Hostility to ECJ raises doubts over UK’s future in EU research

V-c warns that European Court of Justice role in grant disputes makes UK association ‘difficult to see’

April 6, 2017
Boy shrouded in EU flag
Source: Getty

The UK government’s determination to sever any relationship with the European Court of Justice (ECJ) could scupper any hope the country's universities have of remaining part of European Union research programmes post-Brexit, it is feared.

UK universities benefit from about £1.2 billion a year in EU research funding, and being part of the EU’s framework programmes for research means UK-based academics are eligible for prestigious European Research Council grants and can join international research consortia funded by the programmes.

But, under agreements that see non-EU member states take part in Horizon 2020 (the current framework programme) as associated countries, participating nations must agree that the ECJ settles any disputes that may arise in relation to grants or within consortia.

After invoking Article 50 and beginning the two-year process of the UK’s exit from the EU, Theresa May repeated in an interview with the BBC that the government wanted to “make sure that we are ending the jurisdiction of the European Court of Justice”.

The UK government decided to withdraw from the European Atomic Energy Community (Euratom) as part of Brexit because the ECJ has jurisdiction over the programme.

“Although Euratom was established in a treaty separate to EU agreements and treaties, it uses the same institutions as the EU including the Commission, Council of Ministers and the Court of Justice”, the government’s Brexit White Paper says.

Chris Husbands, vice-chancellor of Sheffield Hallam University, said it “follows therefore that because Horizon 2020 and similar programmes [have] disputes handled within the European Court of Justice", it was “difficult to see” how a solution could be found that “allows continued participation” unless the government “turns out to be more flexible” on the ECJ in relation to research.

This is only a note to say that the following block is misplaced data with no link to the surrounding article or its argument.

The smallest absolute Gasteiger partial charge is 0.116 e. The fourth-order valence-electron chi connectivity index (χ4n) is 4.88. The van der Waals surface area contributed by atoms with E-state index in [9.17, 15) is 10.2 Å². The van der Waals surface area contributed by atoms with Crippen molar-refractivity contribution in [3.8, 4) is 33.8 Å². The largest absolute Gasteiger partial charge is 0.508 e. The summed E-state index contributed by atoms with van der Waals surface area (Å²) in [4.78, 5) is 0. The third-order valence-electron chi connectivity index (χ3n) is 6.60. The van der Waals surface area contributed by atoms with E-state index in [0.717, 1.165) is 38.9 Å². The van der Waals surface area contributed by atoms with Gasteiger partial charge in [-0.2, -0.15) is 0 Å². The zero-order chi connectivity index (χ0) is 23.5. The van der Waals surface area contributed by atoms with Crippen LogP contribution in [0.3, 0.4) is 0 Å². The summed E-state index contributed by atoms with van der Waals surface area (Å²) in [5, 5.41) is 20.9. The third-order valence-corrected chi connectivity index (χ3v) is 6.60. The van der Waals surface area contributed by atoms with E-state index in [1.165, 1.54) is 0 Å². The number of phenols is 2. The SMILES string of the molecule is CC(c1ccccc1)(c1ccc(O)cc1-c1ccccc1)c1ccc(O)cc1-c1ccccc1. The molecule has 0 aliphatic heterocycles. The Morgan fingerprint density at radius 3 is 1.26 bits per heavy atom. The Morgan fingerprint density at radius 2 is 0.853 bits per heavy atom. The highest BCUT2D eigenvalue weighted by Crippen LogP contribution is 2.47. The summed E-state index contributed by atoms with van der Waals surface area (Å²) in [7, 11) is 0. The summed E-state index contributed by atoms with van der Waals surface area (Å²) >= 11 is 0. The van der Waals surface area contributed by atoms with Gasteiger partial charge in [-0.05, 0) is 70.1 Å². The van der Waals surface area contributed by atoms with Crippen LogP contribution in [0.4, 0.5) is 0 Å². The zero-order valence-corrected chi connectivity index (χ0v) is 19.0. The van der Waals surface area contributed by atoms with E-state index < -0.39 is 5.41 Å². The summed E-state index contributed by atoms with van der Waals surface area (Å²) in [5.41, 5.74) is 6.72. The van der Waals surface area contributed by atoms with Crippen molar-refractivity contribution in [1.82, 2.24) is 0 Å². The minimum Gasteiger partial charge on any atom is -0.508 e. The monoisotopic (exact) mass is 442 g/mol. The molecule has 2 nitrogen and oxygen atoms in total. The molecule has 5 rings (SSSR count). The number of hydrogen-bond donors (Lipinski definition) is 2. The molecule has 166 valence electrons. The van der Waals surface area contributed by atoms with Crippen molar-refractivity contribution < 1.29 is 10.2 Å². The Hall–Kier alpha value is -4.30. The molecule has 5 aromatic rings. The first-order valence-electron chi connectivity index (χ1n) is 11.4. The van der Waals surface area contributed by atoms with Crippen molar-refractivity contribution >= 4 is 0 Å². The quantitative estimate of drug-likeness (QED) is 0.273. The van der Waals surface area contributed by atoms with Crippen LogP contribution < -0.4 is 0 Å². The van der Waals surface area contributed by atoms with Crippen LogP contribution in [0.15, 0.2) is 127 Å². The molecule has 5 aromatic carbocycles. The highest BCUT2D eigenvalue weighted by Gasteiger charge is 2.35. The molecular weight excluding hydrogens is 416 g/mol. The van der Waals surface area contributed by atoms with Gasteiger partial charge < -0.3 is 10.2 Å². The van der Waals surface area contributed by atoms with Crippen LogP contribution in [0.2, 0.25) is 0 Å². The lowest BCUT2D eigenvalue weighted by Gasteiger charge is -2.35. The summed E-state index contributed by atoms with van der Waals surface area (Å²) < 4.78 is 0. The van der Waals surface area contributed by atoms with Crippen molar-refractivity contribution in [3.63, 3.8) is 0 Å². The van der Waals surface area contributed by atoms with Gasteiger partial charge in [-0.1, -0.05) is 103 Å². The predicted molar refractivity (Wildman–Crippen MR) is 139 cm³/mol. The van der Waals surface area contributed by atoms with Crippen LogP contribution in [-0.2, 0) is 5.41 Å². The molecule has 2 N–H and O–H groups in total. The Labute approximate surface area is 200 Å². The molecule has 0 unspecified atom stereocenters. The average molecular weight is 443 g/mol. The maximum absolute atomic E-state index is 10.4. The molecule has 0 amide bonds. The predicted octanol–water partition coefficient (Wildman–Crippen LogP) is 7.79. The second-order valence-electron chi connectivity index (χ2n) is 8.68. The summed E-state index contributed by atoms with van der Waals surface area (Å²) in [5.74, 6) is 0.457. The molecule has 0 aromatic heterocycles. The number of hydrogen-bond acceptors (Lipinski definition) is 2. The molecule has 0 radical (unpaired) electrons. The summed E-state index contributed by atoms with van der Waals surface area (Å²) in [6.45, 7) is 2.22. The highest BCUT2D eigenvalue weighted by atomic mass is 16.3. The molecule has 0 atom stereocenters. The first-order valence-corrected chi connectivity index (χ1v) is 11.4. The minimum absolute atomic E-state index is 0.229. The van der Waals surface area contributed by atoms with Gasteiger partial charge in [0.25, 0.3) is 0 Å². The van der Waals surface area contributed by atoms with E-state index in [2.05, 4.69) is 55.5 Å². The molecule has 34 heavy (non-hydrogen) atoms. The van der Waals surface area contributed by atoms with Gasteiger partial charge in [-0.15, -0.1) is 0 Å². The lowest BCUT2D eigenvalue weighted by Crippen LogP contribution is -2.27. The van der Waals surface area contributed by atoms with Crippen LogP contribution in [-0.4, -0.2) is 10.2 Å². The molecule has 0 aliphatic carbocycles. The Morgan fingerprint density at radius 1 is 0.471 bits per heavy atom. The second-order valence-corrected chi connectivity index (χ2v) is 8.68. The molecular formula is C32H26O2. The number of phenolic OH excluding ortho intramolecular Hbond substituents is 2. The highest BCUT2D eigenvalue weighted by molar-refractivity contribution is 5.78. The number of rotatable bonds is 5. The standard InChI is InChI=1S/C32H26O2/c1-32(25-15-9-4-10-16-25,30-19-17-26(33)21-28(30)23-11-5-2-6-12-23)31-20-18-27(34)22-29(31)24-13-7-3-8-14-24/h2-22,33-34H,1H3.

“Not being in EU research programmes is enormously significant for the British university sector,” said Professor Husbands.

However, he was optimistic that the government recognised it would have to replace any lost EU research funding.

“Although I am clearly…as all vice-chancellors are, incredibly worried about this, my assumption is…that government does, by and large, get that it’s going to have to invest in research and knowledge creation, and therefore there’s some reasonable confidence there will be other funding sources,” he said.

It is thought that some UK sector leaders would be reluctant to push for the UK to join Framework Programme 9, the successor to Horizon 2020, if it is seen as shifting the emphasis to scientific “capacity building” in poorer EU nations rather than funding “excellence” – seen as beneficial for the UK.

There is also optimism among them about the possibilities for negotiating an association agreement for the next framework programme that relaxes the stipulations around the ECJ.

But current Horizon 2020 agreements also require parties to be open to potential scrutiny by the European Court of Auditors and the European Anti-Fraud Office, which could prove problematic to the UK government as well.

Thomas Jorgensen, senior policy coordinator at the European University Association, said that it was  “important to know how limited this role is” for the ECJ in EU research.

“It’s not that the UK will continue to be under the ECJ – it’s a case of normal international arbitration," he said. “If you do something in collaboration with foreign partners, then you have to agree on, if there is an issue, where’s the court you go to.”

Dr Jorgensen added: “If you have goodwill, you can solve these issues. And the higher education and research issues are really among the least complicated [in Brexit].”

john.morgan@timeshighereducation.com

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